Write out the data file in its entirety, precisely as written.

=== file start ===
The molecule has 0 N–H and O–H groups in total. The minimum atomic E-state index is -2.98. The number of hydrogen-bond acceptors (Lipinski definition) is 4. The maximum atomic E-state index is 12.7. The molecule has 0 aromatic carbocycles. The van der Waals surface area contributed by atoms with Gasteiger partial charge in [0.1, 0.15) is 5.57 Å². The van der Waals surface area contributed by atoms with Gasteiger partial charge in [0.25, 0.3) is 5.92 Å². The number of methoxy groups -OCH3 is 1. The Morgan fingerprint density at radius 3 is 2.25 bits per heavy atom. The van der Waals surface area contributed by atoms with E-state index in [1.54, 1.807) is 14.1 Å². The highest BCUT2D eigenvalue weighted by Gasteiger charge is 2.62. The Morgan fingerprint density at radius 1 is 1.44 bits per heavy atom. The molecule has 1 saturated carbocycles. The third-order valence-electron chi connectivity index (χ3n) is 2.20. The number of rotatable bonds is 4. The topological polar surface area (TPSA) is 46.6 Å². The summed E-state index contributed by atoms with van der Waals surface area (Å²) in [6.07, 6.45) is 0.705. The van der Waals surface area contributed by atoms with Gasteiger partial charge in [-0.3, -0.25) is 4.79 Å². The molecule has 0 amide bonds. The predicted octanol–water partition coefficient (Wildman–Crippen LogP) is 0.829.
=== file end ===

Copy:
The molecule has 0 N–H and O–H groups in total. The minimum atomic E-state index is -2.98. The number of hydrogen-bond acceptors (Lipinski definition) is 4. The maximum atomic E-state index is 12.7. The molecule has 0 aromatic carbocycles. The van der Waals surface area contributed by atoms with Gasteiger partial charge in [0.1, 0.15) is 5.57 Å². The van der Waals surface area contributed by atoms with Gasteiger partial charge in [0.25, 0.3) is 5.92 Å². The number of methoxy groups -OCH3 is 1. The Morgan fingerprint density at radius 3 is 2.25 bits per heavy atom. The van der Waals surface area contributed by atoms with E-state index in [1.54, 1.807) is 14.1 Å². The highest BCUT2D eigenvalue weighted by Gasteiger charge is 2.62. The Morgan fingerprint density at radius 1 is 1.44 bits per heavy atom. The molecule has 1 saturated carbocycles. The third-order valence-electron chi connectivity index (χ3n) is 2.20. The number of rotatable bonds is 4. The topological polar surface area (TPSA) is 46.6 Å². The summed E-state index contributed by atoms with van der Waals surface area (Å²) in [6.07, 6.45) is 0.705. The van der Waals surface area contributed by atoms with Gasteiger partial charge in [-0.3, -0.25) is 4.79 Å². The molecule has 0 amide bonds. The predicted octanol–water partition coefficient (Wildman–Crippen LogP) is 0.829.